Thursday, November 28, 2013

Finding a Mate for My Plants

Berries of Winterberry Holly persist into well into winter
 when they provide late season food for birds.

Shortly after we moved into to our new place I identified a nice looking Winterberry Holly (Ilex verticillata) growing near the front door.  It was mid fall and I didn't see any berries on the shrub.  This meant that either it was a male plant or that there were no compatible males within 100 feet to provide pollen.  The bright red berries of Winterberry are its main ornamental and ecological feature. 

Female flowers have a large central ovary surrounded by undeveloped
stamen-like structures (lacking anthers).  This plant was blooming in early June.

I had to wait until the following June to get a good look at the flowers.  After careful examination it turned out that this plant was in fact a female.  The solution was to find a suitable mate, that is one with a similar bloom time.  I found a male cultivar at a nearby nursery called ‘Jim Dandy’.  I sat him next to the established female for a few days while I located a nearby spot to plant him.  

Male flowers have well developed stamen and a very small ovary-like center.
The male plant seemed to attract smaller sized insects.

By September I noticed a few of red berries on the plant.  Success!  I hope to see more berries next year as there will be a much longer time for pollination to occur. 

These red berries were formed by mid-August.  

One of my goals in designing a landscape is its habitat value.  That is, what does the landscape gives back to wildlife in the form of food and shelter.  So when I select plants I look for ones that produce flowers, fruits and/or seeds that wildlife can use.  When selecting plants from a commercial nursery many of them are cultivars, which are genetically identical.  This becomes an issue in the habitat garden if the plants are single sexed (dioecious).  It is also a problem for plants that have both male and female flowers on the same plant (monoecious) or have perfect flowers (both male and female parts in the same flower) if the plants are not self fertile.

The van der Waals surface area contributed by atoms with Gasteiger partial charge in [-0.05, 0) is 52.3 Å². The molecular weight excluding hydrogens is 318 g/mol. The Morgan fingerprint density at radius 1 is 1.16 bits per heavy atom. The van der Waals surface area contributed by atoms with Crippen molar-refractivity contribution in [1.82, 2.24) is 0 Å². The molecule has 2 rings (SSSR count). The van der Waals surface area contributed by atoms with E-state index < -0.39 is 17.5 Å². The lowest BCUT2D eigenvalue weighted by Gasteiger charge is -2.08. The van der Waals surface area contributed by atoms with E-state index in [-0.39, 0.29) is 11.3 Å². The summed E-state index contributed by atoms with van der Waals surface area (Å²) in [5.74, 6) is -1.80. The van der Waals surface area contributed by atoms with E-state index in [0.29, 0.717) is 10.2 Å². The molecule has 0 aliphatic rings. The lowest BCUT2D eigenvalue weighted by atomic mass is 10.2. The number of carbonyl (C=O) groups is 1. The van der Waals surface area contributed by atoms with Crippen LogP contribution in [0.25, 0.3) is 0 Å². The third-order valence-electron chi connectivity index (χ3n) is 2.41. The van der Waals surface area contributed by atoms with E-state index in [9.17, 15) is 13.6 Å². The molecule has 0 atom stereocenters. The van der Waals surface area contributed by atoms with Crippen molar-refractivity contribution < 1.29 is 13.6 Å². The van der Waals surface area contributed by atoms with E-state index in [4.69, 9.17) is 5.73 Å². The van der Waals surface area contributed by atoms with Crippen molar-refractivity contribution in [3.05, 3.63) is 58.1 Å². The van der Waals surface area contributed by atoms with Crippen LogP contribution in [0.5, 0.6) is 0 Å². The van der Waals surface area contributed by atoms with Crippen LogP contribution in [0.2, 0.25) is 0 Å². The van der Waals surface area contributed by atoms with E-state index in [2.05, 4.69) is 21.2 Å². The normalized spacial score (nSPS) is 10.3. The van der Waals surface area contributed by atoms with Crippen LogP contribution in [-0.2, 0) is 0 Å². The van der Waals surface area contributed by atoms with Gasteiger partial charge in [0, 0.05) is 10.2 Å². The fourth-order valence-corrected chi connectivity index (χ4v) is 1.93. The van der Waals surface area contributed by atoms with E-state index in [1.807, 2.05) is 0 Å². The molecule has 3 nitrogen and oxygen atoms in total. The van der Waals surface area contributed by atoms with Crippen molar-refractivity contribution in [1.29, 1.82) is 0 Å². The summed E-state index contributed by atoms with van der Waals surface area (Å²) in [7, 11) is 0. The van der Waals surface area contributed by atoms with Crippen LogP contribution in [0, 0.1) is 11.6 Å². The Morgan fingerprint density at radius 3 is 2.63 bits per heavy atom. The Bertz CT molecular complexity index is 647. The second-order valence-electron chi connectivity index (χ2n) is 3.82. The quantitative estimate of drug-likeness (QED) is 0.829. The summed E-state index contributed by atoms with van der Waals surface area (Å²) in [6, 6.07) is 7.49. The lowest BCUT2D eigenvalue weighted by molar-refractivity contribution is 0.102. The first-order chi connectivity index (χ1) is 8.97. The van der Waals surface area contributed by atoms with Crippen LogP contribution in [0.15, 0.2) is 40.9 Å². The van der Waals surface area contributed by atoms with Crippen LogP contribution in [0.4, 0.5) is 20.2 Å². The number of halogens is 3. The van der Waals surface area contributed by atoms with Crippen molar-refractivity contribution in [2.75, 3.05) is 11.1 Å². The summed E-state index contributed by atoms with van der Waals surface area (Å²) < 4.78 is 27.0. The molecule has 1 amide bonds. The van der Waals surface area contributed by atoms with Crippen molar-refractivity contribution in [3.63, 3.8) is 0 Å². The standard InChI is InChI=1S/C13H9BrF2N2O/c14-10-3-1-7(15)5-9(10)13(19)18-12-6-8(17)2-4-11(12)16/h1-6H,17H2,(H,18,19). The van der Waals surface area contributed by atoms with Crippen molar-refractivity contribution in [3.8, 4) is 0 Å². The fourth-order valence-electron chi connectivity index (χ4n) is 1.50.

All this plant fertility can have a down side.  In a formal garden production of viable fruits and seeds may lead to increased weeding and spreading of plants out of their designed boundaries.  Also, some consider that the mess that falling fruits create outweighs providing food for birds and other wildlife.  Personally I think of the landscape as a dynamic thing that changes over time.  In the designed landscape plants need to be kept under some degree of control, but I really enjoy seeing native species spreading to new areas where they are happier than in my initial design.

Here are the flowers of a female persimmon.  They have large ovary structures.
Male flowers are narrow at the base.
My experience with the Winterberry Holly has heightened my awareness of dioecious plants.  I want to generate as much natural food for wildlife as possible.  Also I would like to grow some ‘wild’ fruits and berries.  Persimmons (Diospyros virginiana) are dioecious.  My established persimmon is a female, but I have not seen any fruit on it.  I have brought in four more new wild-type plants, at least one of these should be male.  I don’t know of any named male cultivars of persimmon; however there is one called ‘Meader’ that is self-fertile.